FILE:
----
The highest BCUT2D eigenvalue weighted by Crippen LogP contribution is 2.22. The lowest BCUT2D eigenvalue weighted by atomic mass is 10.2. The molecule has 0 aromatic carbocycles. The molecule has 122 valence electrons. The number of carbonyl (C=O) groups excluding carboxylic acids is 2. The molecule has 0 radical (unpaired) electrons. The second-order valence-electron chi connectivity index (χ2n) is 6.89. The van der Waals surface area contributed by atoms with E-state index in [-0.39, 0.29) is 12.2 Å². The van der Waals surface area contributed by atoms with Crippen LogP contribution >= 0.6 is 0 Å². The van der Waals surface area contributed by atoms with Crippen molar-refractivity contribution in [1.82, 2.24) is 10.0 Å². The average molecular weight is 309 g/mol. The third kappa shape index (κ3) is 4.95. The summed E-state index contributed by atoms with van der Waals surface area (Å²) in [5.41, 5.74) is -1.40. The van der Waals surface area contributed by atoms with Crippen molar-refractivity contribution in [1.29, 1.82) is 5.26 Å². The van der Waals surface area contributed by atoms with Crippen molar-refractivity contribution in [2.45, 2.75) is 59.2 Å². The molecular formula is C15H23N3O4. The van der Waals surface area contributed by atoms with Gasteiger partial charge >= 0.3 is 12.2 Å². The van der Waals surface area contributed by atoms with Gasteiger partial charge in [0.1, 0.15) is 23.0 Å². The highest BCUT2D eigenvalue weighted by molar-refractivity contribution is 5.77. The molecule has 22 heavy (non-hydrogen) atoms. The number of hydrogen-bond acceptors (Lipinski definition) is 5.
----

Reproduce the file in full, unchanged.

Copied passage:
The highest BCUT2D eigenvalue weighted by Crippen LogP contribution is 2.22. The lowest BCUT2D eigenvalue weighted by atomic mass is 10.2. The molecule has 0 aromatic carbocycles. The molecule has 122 valence electrons. The number of carbonyl (C=O) groups excluding carboxylic acids is 2. The molecule has 0 radical (unpaired) electrons. The second-order valence-electron chi connectivity index (χ2n) is 6.89. The van der Waals surface area contributed by atoms with E-state index in [-0.39, 0.29) is 12.2 Å². The van der Waals surface area contributed by atoms with Crippen LogP contribution >= 0.6 is 0 Å². The van der Waals surface area contributed by atoms with Crippen molar-refractivity contribution in [1.82, 2.24) is 10.0 Å². The average molecular weight is 309 g/mol. The third kappa shape index (κ3) is 4.95. The summed E-state index contributed by atoms with van der Waals surface area (Å²) in [5.41, 5.74) is -1.40. The van der Waals surface area contributed by atoms with Crippen molar-refractivity contribution in [1.29, 1.82) is 5.26 Å². The van der Waals surface area contributed by atoms with Crippen molar-refractivity contribution in [2.45, 2.75) is 59.2 Å². The molecular formula is C15H23N3O4. The van der Waals surface area contributed by atoms with Gasteiger partial charge >= 0.3 is 12.2 Å². The van der Waals surface area contributed by atoms with Gasteiger partial charge in [0.1, 0.15) is 23.0 Å². The highest BCUT2D eigenvalue weighted by molar-refractivity contribution is 5.77. The molecule has 22 heavy (non-hydrogen) atoms. The number of hydrogen-bond acceptors (Lipinski definition) is 5.